Athletic Participation and Academic Achievement of High School Students: A Longitudinal Study of Athletic and Non-Athletic Participants

Robert F. McCarthy (Weymouth High School, Massachusetts, USA)

Article ID: 1256


The majority of extant research studies have established that high school students’ athletic participation is positively associated with several educational outcomes, including academic performance. However, the effect of long-term athletic participation on academic performance remains unclear. Using a longitudinal data of 220 students from a high school in eastern Massachusetts of the United States, this study has revealed that athletic participants in this school started with a statistically significant higher GPA than non-participants in the first year of study, and have continued to be higher in the following two years, lag behind significantly, however, in academic achievement growth from their non-participation counterparts. The results of the study call for thoughtful decision-making regarding sports programs and athletic policies, proper guidance and adequate support for athletes and an optimal sport-academic culture in American high schools.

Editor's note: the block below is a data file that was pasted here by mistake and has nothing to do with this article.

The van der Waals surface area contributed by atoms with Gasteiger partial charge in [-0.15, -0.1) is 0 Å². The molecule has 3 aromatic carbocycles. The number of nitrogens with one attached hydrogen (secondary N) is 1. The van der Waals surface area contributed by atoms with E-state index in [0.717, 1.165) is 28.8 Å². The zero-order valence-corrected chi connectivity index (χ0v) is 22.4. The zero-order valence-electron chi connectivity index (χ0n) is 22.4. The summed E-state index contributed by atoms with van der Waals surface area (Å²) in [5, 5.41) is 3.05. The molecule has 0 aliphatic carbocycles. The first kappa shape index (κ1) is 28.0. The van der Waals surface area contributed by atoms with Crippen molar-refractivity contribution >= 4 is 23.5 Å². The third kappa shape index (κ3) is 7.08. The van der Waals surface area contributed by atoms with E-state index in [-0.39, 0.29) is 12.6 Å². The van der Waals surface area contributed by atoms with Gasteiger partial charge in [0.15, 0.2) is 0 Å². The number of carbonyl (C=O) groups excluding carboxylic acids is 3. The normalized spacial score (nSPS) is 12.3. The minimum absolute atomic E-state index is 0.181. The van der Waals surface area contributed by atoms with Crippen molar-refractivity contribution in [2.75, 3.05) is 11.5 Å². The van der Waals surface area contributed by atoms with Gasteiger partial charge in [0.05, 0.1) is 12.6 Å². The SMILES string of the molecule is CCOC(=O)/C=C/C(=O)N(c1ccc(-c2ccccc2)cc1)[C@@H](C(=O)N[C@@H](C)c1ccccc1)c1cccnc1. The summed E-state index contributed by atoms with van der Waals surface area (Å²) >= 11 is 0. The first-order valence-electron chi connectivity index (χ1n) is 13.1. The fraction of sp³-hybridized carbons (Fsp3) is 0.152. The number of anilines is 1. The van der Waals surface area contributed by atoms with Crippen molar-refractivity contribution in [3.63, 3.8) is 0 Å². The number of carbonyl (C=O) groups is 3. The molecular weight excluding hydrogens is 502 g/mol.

High School, Athletic Participation, Academic Achievement, Zero-sum Perspective, Developmental Perspective

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